Many cardiovascular deaths in Europe could be prevented with better care

23 Nov 2010

Results from a large pan-European study indicate that many of the 4.3 million annual deaths in Europe could be avoided if at-risk patients received better preventative care.

The European Study on Cardiovascular Risk Prevention and Management in Daily Practice (EURIKA), which was funded by AstraZeneca, estimated the proportion of deaths associated with risk factors for CVD, and assessed how well those risk factors are managed.

Results confirmed that people with one or more risk factors — such as smoking, high blood pressure, diabetes, high cholesterol and obesity — have an increased chance of dying from CVD and, worryingly, that these risk factors are not being managed effectively in daily clinical practice which could lead to an excessive number of deaths from CVD.

The experts behind the study believe that through better identification and management of these risk factors, a large proportion of coronary deaths across Europe could be avoided.

Professor Jean Dallongeville from the Institut Pasteur de Lille, Lille Cedex, France, one of the experts behind the study, said: "These results show us just how crucial it is to manage CVD risk factors effectively — doing so could save thousands of lives across Europe each year, but unfortunately there is still work to be done. With the EURIKA study findings we have a better understanding of where the gaps are and what we can do to reduce the number of avoidable deaths moving forward."

One-third of EURIKA study patients were considered to be at high risk of fatal cardiovascular disease. The study included 7,641 subjects over the age of 50 who did not have CVD, but had at least one risk factor for the condition.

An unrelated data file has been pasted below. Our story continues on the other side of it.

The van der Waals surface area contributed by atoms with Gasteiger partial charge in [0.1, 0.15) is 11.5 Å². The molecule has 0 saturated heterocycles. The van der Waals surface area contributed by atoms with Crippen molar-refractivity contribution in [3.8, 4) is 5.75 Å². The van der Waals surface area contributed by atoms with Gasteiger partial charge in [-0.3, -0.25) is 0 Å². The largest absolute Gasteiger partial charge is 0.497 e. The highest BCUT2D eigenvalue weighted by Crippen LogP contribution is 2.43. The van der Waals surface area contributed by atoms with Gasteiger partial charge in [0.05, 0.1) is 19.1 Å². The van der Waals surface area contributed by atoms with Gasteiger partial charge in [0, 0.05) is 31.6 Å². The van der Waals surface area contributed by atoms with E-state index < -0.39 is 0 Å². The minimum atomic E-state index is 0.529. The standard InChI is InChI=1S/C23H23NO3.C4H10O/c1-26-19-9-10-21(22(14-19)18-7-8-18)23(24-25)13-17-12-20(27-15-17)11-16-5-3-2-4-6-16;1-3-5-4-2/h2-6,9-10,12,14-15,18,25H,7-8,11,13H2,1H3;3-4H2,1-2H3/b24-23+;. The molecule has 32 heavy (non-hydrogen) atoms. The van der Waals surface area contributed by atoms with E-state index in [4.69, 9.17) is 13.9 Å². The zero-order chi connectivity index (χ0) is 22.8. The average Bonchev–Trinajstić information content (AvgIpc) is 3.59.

The experts involved in the study estimated the increased risk of death associated with each risk factor. They found that smokers had a 17% increased risk of CVD death, with rates increasing to 23% for those with high blood pressure, 26% for those with poorly managed cholesterol and 30% for those with diabetes.

Additional findings showed that amongst patients being treated for a risk factor for CVD, nearly two-thirds (60%) did not have their risk factor managed to the standards set by European guidelines.

Use of available risk assessment tools and CVD guidelines

As part of the EURIKA study, 806 doctors were surveyed to understand their use of risk assessment tools and guidelines and explored factors which influenced how often they were used.

As many as 30% of doctors said they did not use risk assessment tools at all and nearly 13% of doctors said they did not follow guidelines on the management of cardiovascular risk, citing reasons including time constraints, lack of usefulness and inadequate understanding of risk assessment tools and guidelines as the key reasons.

Professor Julian Halcox, Cardiff University, UK, another of the experts behind the study, concluded: "These systems exist to help doctors identify and manage risk factors well before they become a problem, but we now see that they are widely under-utilised across Europe. It is vital that doctors use these tools effectively to assess and communicate risk whenever they evaluate a patient — in doing so they will help reduce the excessive number of preventable deaths in Europe each year."

The findings, announced at the International Society For Pharmacoeconomics and Outcomes Research (ISPOR) annual meeting, are the first results from the study. Further data, including a country-by-country breakdown of results, are expected in 2011. The EURIKA study was funded by AstraZeneca as part of its ongoing commitment to improving the management of CVD and its risk factors. The study was designed, executed and analysed by an independent panel of academic experts from across Europe.

About the EURIKA Study

The European Study on Cardiovascular Risk Prevention and Management in Daily Practice (EURIKA) was a large public health study funded by AstraZeneca to assess the level of control of the main risk factors which can lead to CVD. The study was conducted across 12 European countries including Austria, Belgium, France, Germany, Greece, Norway, Russia, Spain, Sweden, Switzerland, Turkey and the UK. These countries were selected to represent the whole spectrum of CVD risk, risk factor control, and organisation of health-care services across Europe. Data collection started in May 2009 and was completed in January 2010.


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